MR. MCCURRY:  Mr. Lockhart recalls briefing on this when 
he did the week ahead.
	     Q	  Mike, I'm not sure I understood your answer to 
Peter.  Is the White House concerned about the idea that Chinese 
dissidents are being rounded up, presumably to make the President's 
trip go smoother?
	     MR. MCCURRY:  If that is the case, and we clearly have 
got reports and seen reports to that effect, it is of concern.  And 
those concerns have been expressed generally, and as we get specific 
cases that we hear about they will be addressed specifically.
	     Q	  When does the President plan to handle the issue 
regarding all of the political contributions?  I mean, we've been 
through this before when Gore went over and said he was going to deal 
with it, and there was some confusion about whether or not he did.  
How does the President plan to deal with that?
	     MR. MCCURRY:  I think by sticking factually to the 
advances that have accrued to the people of America because of 
policy.  That's where the argument lies, and that's where it should 
	     Q	  Well, no, what about the campaign contribution 
	     MR. MCCURRY:  Well, what about the campaign?  I mean, 
the campaign contributions come from many different sources, many 
different people.  That has nothing to do with our policy with 
respect to China.
	     Q	  No, I was getting to the allegations that China may 
have funnelled money to the DNC.
	     Q	  Exactly.
	     MR. MCCURRY:  Well, you know we have had dialogue with 
the government of the People's Republic on that point and --
	     Q	  Was he satisfied with their denials?
	     MR. MCCURRY:  We continue to have dialogue with the 
government of China on that issue.
	     Q	  Is he going to have more dialogue when he's over 
there?  I mean, that's what we're asking.
	     MR. MCCURRY:  I'm not going to preview that for you, and 
we'll let you know when we're on the trip.
	     Q	  What do you say to those critics who say the 
President's kowtowing to the Chinese government?
	     MR. MCCURRY:  Well, they will get a very clear, forceful 
response when the President points out the benefits that exist to the 
American people through a strategy of constructive engagement with 
the leadership of the People's Republic.
	     Q	  Mike, when you say that you have dialogue, I mean, 
you're not suggesting ongoing dialogue on that, right?  I thought it 
was pretty much left at the status quo:  they denied it, you said it 
would be serious if there's evidence to the contrary, but so far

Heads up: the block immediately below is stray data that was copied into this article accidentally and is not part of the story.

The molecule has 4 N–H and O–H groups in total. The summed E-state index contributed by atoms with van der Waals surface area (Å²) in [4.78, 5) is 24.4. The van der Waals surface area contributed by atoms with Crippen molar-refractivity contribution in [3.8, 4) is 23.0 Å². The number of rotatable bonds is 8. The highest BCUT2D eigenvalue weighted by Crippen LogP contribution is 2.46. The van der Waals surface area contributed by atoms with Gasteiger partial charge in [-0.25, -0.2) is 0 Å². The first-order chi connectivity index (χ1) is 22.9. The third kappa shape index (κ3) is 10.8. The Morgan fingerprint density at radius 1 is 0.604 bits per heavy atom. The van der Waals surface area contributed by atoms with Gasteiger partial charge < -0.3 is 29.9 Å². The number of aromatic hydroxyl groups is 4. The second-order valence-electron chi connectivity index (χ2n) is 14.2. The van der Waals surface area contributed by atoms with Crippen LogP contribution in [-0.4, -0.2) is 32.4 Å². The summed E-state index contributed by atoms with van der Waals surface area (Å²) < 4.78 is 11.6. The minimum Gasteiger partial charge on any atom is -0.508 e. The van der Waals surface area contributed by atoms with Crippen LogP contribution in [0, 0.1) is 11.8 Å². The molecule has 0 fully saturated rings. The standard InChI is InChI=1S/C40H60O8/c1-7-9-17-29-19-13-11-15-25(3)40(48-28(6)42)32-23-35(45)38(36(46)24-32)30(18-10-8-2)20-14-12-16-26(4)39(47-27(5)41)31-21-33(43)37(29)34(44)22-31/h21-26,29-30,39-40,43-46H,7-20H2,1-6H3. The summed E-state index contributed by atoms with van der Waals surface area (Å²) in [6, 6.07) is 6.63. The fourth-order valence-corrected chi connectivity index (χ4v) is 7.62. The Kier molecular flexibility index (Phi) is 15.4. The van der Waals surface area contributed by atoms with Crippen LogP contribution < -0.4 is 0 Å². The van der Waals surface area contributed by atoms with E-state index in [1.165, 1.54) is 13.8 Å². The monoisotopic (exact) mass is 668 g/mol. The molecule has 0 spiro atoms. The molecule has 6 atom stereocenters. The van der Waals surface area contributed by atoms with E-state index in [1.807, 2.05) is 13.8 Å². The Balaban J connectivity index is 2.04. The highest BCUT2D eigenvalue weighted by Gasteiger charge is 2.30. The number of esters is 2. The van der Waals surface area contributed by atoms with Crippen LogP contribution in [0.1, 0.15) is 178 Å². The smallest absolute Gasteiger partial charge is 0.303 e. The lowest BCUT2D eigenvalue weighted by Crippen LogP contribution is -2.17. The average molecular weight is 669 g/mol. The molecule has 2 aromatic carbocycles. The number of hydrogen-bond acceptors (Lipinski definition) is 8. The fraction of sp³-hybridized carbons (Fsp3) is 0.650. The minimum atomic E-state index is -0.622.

there is not.
	     MR. MCCURRY:  I have not inquired as to when we last 
raised any concern with respect to that matter.  I'd need to do so 
again, but we have raised that concern at the highest levels in our 
government in our exchanges with the People's Republic.
	     Q	  Mike, does the President have any further views on 
what it is that might have prompted Chinese officials to try to 
funnel money into political coffers -- campaign coffers?
	     MR. MCCURRY:  There's no way, shape, or form I'm going 
to comment on that, because whether or not that happened is the 
subject of an effort that the Justice Department is undertaking to 
look into.  And that's -- obviously that's not something I'm going to 
comment on.
	     Q	  Are you going to release any documents today -- NSC 
documents on the Loral and other waivers?
	     MR. MCCURRY:  I don't plan to here, no.
	     Q	  Well, does anybody at the White House on your 
	     MR. MCCURRY:  I can check with them.
	     Q	  Are they making them available to the Hill?
	     MR. MCCURRY:  There have been documents that have been 
made available to the Hill on and off the last couple of days.
	     Q	  Will we have access to them here?
	     MR. MCCURRY:  You can inquire of Mr. Kennedy.  I don't 
know what plans they're making.
	     Q	  Mike, can I go back to the first topic of the 
briefing, which was these hearings on forced abortions in China, and 
you're raising them now as something -- the reason why you should go 
to China, have dialogue.  What will the President offer as an 
	     MR. MCCURRY:  As an alternative to --
	     Q	  Will he say there shouldn't be abortion, or there 
shouldn't --
	     MR. MCCURRY:  No, what he'll do is to urge the Chinese 
government to embrace the comprehensive approach to 
population-related matters that were conceived of and adopted by the 
population conference in Cairo.  That is an approach that governments 
throughout the world acknowledge as being the right way to deal with 
family-related issues, and I think we'll impress the utility of that.  
As a practical matter, our money does not go in the programs that are 
operated by China because of the restrictions that exist in our own 
law, so there's not a question of U.S. funding.  But I think a 
dialogue with them about the approach that the international 
community embraced at Cairo is the proper dialogue.